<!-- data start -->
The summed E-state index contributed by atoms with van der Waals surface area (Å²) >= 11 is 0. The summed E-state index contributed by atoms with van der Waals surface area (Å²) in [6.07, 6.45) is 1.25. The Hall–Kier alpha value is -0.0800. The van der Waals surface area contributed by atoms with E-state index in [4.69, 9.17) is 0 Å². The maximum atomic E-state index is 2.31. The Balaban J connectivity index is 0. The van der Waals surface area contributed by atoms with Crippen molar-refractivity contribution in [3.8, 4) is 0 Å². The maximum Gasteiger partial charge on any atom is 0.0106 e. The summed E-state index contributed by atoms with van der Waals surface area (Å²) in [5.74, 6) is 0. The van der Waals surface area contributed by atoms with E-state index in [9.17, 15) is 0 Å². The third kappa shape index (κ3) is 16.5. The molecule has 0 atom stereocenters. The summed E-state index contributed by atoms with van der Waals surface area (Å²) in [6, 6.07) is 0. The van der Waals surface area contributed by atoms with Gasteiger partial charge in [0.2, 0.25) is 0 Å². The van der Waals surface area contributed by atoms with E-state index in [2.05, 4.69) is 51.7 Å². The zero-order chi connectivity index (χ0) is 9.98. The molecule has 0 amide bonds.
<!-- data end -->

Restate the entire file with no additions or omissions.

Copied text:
The summed E-state index contributed by atoms with van der Waals surface area (Å²) >= 11 is 0. The summed E-state index contributed by atoms with van der Waals surface area (Å²) in [6.07, 6.45) is 1.25. The Hall–Kier alpha value is -0.0800. The van der Waals surface area contributed by atoms with E-state index in [4.69, 9.17) is 0 Å². The maximum atomic E-state index is 2.31. The Balaban J connectivity index is 0. The van der Waals surface area contributed by atoms with Crippen molar-refractivity contribution in [3.8, 4) is 0 Å². The maximum Gasteiger partial charge on any atom is 0.0106 e. The summed E-state index contributed by atoms with van der Waals surface area (Å²) in [5.74, 6) is 0. The van der Waals surface area contributed by atoms with E-state index in [9.17, 15) is 0 Å². The third kappa shape index (κ3) is 16.5. The molecule has 0 atom stereocenters. The summed E-state index contributed by atoms with van der Waals surface area (Å²) in [6, 6.07) is 0. The van der Waals surface area contributed by atoms with Gasteiger partial charge in [0.2, 0.25) is 0 Å². The van der Waals surface area contributed by atoms with E-state index in [2.05, 4.69) is 51.7 Å². The zero-order chi connectivity index (χ0) is 9.98. The molecule has 0 amide bonds.